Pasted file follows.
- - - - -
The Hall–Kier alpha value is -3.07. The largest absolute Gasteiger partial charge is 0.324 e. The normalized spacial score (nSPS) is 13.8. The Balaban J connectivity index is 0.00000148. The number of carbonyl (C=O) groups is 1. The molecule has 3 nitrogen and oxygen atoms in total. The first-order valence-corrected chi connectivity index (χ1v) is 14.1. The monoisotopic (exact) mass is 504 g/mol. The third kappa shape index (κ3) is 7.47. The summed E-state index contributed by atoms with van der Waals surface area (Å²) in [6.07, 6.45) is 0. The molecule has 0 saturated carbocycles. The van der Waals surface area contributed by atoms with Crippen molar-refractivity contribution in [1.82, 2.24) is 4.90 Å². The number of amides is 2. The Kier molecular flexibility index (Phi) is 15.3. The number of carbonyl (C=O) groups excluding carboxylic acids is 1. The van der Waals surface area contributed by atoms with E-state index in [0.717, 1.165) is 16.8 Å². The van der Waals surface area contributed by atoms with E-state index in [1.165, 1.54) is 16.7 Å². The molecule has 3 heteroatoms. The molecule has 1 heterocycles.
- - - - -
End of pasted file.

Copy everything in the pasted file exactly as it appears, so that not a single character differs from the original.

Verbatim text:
The Hall–Kier alpha value is -3.07. The largest absolute Gasteiger partial charge is 0.324 e. The normalized spacial score (nSPS) is 13.8. The Balaban J connectivity index is 0.00000148. The number of carbonyl (C=O) groups is 1. The molecule has 3 nitrogen and oxygen atoms in total. The first-order valence-corrected chi connectivity index (χ1v) is 14.1. The monoisotopic (exact) mass is 504 g/mol. The third kappa shape index (κ3) is 7.47. The summed E-state index contributed by atoms with van der Waals surface area (Å²) in [6.07, 6.45) is 0. The molecule has 0 saturated carbocycles. The van der Waals surface area contributed by atoms with Crippen molar-refractivity contribution in [1.82, 2.24) is 4.90 Å². The number of amides is 2. The Kier molecular flexibility index (Phi) is 15.3. The number of carbonyl (C=O) groups excluding carboxylic acids is 1. The van der Waals surface area contributed by atoms with E-state index in [0.717, 1.165) is 16.8 Å². The van der Waals surface area contributed by atoms with E-state index in [1.165, 1.54) is 16.7 Å². The molecule has 3 heteroatoms. The molecule has 1 heterocycles.